National Army Museum, Waiouru, New Zealand : Military History & Army War Museum

WWII Scrapbook Reveals Connection to Wellington ‘Trammies’

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An interesting scrapbook from World War II illustrating a connection with Wellington Tramways has recently been donated to the National Army Museum. Although the creator of the scrapbook is unknown, Archivist Dolores Ho has been busy ‘putting the puzzle pieces together’ to understand the curious story it tells.

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A photograph of Flt.-Sgt. Harry Gibbs, his wedding notice and announcement for the birth of the Gibbs’ son are all included in the scrapbook.

The newly obtained scrapbook contains references to the role of Wellington Tramwaymen’s Overseas Comforts Committee, its secretary Mr Alf A. Burns and his wife Mrs Burns. The assortment of ephemera and correspondence from men of the Wellington Tramway who served overseas, is thought to have been collected through the regular communication committee members maintained with their former colleagues away on active service. Included are many portrait photos of men taken before their departure. A total 187 men were recorded to have served overseas. One clipping from the New Zealand Free Lance dated November 1st 1944 states that over four and a half years the Comforts Committee had sent a total of, “1,406 parcels, 932 letters, and 11,895 periodicals,” to the ‘trammies’ serving overseas.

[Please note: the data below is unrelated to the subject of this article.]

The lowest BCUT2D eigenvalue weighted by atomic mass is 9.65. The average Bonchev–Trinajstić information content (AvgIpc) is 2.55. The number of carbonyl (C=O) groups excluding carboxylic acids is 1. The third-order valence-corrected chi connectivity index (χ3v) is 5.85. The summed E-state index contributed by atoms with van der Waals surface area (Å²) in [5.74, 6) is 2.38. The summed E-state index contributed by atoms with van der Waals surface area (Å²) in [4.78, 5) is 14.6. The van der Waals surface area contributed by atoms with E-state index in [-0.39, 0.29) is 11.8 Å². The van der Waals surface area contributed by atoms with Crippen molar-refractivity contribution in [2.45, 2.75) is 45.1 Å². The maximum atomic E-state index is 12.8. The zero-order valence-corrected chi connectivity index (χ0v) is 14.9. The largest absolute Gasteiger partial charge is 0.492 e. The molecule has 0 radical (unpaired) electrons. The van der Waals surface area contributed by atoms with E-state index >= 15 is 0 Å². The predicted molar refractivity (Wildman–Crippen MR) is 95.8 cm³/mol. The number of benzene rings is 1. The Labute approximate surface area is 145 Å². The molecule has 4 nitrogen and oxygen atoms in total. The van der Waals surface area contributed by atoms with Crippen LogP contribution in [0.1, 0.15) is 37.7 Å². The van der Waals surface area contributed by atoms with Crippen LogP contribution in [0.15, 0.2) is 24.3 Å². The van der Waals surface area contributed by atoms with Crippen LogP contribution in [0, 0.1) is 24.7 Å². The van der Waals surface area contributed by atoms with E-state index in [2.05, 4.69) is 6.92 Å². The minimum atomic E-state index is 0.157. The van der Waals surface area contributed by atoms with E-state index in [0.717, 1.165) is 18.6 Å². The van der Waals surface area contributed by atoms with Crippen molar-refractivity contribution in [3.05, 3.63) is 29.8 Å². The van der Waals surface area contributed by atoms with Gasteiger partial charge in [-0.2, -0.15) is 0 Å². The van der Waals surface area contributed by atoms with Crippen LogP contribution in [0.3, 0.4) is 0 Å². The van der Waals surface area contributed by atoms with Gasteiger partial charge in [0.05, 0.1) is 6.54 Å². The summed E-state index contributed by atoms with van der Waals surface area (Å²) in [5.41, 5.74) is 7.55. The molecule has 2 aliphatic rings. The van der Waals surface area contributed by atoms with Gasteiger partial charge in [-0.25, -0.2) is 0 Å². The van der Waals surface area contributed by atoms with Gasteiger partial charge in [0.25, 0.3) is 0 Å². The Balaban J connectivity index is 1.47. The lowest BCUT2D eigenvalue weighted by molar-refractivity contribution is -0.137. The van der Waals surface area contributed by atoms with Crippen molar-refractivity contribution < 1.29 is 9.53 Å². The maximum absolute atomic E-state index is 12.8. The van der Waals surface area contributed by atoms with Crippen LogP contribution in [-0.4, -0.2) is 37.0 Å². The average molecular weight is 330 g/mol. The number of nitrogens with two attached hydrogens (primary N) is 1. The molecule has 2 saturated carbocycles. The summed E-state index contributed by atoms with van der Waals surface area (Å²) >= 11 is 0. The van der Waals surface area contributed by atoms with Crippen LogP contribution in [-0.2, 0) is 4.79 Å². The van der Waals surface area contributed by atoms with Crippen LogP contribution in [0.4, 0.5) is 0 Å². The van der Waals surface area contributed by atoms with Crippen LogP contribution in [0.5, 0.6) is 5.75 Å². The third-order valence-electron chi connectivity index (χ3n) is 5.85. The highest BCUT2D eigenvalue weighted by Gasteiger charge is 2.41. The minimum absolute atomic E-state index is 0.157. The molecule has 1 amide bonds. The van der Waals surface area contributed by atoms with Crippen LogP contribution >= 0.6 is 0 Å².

One of the 1,406 parcels sent by the Wellington Tramwaymen’s Overseas Comfort Committee reveals a touching story amidst the many tragedies of WWII. An airgraph delivered to the Comforts Committee from a newly-wed Scottish bride in Edinburgh reads, “On September 1st 1944, I was married to a friend of yours, Harry Gibbs, and we have now had 14 days of married bliss and happiness. Through your kindness I was able to have a wedding-cake, something which is unobtainable in this country. A few days before our wedding Harry received a parcel from you which became my wedding-cake.” A photograph of Flt.-Sgt. Harry Gibbs, his wedding notice that was published in The Scotsman in 1944 and an announcement of the birth of Gibbs’ son in Wellington’s The Evening Post two years later are also included in the scrapbook.